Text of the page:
If youve been to The Culpeper, youll know exactly what to expect from its nearby sibling The Buxton, a Victorian pub converted into a casual restaurant with bedrooms. There arent many interior traces of the old boozer it used to be, though it has been well and truly millennialised with pastel colours, plants and hanging pendants to match the original polished wood fittings.
The food, however, is still recognisably pub-grub, albeit with a gastro touch. Its unfussy, uncomplicated, reasonably priced and most importantly delicious. The seasonal menu showcases largely British dishes and ingredients with a modern European accent this goes for the wine and beer, too.
Our top tip would be to visit with a group and order lots of the bar snacks and starters to share. Highlights include Scotch eggs with a perfectly runny yolk; asparagus with creamy burrata (wonderfully summery); a light gnocchi with a refreshing wild garlic pesto, smothered in parmesan and finished with crunchy pine nuts; and, best of all, the springy hand-dived scallop, served prettily in its shell with steamed samphire and well worth the £10 price tag.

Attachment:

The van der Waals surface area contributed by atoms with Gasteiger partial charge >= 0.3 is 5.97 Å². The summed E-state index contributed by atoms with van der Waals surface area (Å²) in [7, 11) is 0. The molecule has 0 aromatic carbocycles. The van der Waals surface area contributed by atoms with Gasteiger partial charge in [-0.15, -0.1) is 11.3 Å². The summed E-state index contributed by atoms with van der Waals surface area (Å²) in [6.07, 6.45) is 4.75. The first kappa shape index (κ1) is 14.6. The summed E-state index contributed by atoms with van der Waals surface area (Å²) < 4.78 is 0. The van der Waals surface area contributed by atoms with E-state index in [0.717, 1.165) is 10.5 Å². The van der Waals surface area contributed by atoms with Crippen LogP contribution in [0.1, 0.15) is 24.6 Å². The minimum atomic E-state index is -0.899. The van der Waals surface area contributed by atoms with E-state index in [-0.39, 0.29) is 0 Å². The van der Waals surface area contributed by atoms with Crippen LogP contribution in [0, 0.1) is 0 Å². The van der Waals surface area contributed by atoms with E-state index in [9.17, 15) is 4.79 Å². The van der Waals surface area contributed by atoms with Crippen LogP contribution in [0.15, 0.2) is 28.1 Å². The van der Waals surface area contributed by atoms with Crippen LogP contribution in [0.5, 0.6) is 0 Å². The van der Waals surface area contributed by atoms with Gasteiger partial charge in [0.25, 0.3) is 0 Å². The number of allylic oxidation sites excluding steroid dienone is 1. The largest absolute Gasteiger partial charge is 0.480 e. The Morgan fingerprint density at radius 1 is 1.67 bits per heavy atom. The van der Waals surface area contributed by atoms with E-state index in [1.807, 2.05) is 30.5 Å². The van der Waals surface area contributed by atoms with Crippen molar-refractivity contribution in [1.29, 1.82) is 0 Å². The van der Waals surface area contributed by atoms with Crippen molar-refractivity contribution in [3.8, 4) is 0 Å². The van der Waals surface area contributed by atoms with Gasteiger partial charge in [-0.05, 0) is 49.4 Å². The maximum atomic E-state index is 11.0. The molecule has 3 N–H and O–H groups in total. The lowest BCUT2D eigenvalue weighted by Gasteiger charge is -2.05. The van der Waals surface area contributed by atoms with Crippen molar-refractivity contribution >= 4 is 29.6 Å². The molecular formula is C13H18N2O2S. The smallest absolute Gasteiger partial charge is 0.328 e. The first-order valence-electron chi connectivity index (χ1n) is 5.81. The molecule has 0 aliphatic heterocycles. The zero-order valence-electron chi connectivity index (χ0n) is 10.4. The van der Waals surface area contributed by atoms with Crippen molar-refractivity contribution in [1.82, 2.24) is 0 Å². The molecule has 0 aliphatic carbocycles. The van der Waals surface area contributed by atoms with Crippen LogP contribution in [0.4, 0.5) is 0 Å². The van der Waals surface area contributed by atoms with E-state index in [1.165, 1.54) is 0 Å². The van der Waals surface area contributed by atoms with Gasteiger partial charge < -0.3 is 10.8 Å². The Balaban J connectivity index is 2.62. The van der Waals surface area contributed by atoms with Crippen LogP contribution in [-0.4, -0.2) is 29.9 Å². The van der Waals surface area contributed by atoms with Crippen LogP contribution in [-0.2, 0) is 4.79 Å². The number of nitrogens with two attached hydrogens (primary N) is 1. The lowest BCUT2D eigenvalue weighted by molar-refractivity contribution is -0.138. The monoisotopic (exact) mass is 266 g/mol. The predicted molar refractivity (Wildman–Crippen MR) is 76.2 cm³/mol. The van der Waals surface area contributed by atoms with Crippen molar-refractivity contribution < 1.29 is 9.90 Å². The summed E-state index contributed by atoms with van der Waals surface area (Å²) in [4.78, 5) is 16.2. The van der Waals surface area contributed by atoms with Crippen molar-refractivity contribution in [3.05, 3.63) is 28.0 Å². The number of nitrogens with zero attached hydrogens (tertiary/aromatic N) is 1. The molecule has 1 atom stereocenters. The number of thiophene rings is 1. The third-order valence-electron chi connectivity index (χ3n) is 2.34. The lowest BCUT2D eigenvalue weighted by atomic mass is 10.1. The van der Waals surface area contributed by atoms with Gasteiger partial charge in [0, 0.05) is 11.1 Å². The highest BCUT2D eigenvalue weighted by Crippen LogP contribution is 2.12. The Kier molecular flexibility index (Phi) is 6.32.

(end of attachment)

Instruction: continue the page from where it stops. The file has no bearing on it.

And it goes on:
When it comes to The Buxtons mains, though, were not sharing. Our stand-out bavette steak was served with charcoaled edges, perfectly pink inside and covered in a fiery chimichurri alongside tender Jersey Royals. A creamy chicken, ham and leek pie didnt disappoint either, and the fish of the day (hake on our visit) came with a deeply flavoured shellfish sauce. Desserts are limited to two options go for the stuffed doughnut with house preserves, served warm in a brown paper bag.
The atmosphere is distinctly pubby, too (a plus) and sadly so is the seating (our only negative). The tall bar stools might look the part, but will leave backs and legs aching by the end of your meal.